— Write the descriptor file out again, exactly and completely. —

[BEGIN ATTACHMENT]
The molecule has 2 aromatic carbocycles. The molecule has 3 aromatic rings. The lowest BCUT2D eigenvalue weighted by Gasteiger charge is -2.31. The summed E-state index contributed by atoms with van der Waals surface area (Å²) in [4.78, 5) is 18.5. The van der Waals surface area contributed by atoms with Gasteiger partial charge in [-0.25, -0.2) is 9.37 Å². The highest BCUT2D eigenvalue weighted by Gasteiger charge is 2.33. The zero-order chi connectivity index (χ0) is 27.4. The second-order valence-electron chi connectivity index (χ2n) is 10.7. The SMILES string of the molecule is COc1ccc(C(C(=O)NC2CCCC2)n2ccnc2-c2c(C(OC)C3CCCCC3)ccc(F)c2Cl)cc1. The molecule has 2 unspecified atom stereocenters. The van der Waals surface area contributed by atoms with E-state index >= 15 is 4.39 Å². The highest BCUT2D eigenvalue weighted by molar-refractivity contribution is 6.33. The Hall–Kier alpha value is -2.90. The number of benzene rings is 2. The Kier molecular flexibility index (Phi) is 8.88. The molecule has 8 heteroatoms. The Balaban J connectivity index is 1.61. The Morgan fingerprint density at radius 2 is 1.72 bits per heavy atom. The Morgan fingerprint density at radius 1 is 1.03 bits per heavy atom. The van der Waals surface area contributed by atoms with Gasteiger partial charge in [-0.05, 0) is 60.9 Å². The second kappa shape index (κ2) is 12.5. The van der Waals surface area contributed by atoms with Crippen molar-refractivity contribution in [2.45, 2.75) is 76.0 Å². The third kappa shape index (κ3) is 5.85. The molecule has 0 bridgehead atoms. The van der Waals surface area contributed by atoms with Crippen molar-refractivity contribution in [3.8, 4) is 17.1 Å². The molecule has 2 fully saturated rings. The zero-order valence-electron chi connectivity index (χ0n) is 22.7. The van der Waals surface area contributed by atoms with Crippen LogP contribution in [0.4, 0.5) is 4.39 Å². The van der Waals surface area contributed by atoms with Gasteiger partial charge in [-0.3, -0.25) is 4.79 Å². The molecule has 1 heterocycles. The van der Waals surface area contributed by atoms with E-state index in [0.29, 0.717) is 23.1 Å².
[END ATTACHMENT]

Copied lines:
The molecule has 2 aromatic carbocycles. The molecule has 3 aromatic rings. The lowest BCUT2D eigenvalue weighted by Gasteiger charge is -2.31. The summed E-state index contributed by atoms with van der Waals surface area (Å²) in [4.78, 5) is 18.5. The van der Waals surface area contributed by atoms with Gasteiger partial charge in [-0.25, -0.2) is 9.37 Å². The highest BCUT2D eigenvalue weighted by Gasteiger charge is 2.33. The zero-order chi connectivity index (χ0) is 27.4. The second-order valence-electron chi connectivity index (χ2n) is 10.7. The SMILES string of the molecule is COc1ccc(C(C(=O)NC2CCCC2)n2ccnc2-c2c(C(OC)C3CCCCC3)ccc(F)c2Cl)cc1. The molecule has 2 unspecified atom stereocenters. The van der Waals surface area contributed by atoms with E-state index >= 15 is 4.39 Å². The highest BCUT2D eigenvalue weighted by molar-refractivity contribution is 6.33. The Hall–Kier alpha value is -2.90. The number of benzene rings is 2. The Kier molecular flexibility index (Phi) is 8.88. The molecule has 8 heteroatoms. The Balaban J connectivity index is 1.61. The Morgan fingerprint density at radius 2 is 1.72 bits per heavy atom. The Morgan fingerprint density at radius 1 is 1.03 bits per heavy atom. The van der Waals surface area contributed by atoms with Gasteiger partial charge in [-0.05, 0) is 60.9 Å². The second kappa shape index (κ2) is 12.5. The van der Waals surface area contributed by atoms with Crippen molar-refractivity contribution in [2.45, 2.75) is 76.0 Å². The third kappa shape index (κ3) is 5.85. The molecule has 0 bridgehead atoms. The van der Waals surface area contributed by atoms with Crippen molar-refractivity contribution in [3.8, 4) is 17.1 Å². The molecule has 2 fully saturated rings. The zero-order valence-electron chi connectivity index (χ0n) is 22.7. The van der Waals surface area contributed by atoms with Crippen LogP contribution in [0.4, 0.5) is 4.39 Å². The van der Waals surface area contributed by atoms with Gasteiger partial charge in [-0.3, -0.25) is 4.79 Å². The molecule has 1 heterocycles. The van der Waals surface area contributed by atoms with E-state index in [0.29, 0.717) is 23.1 Å².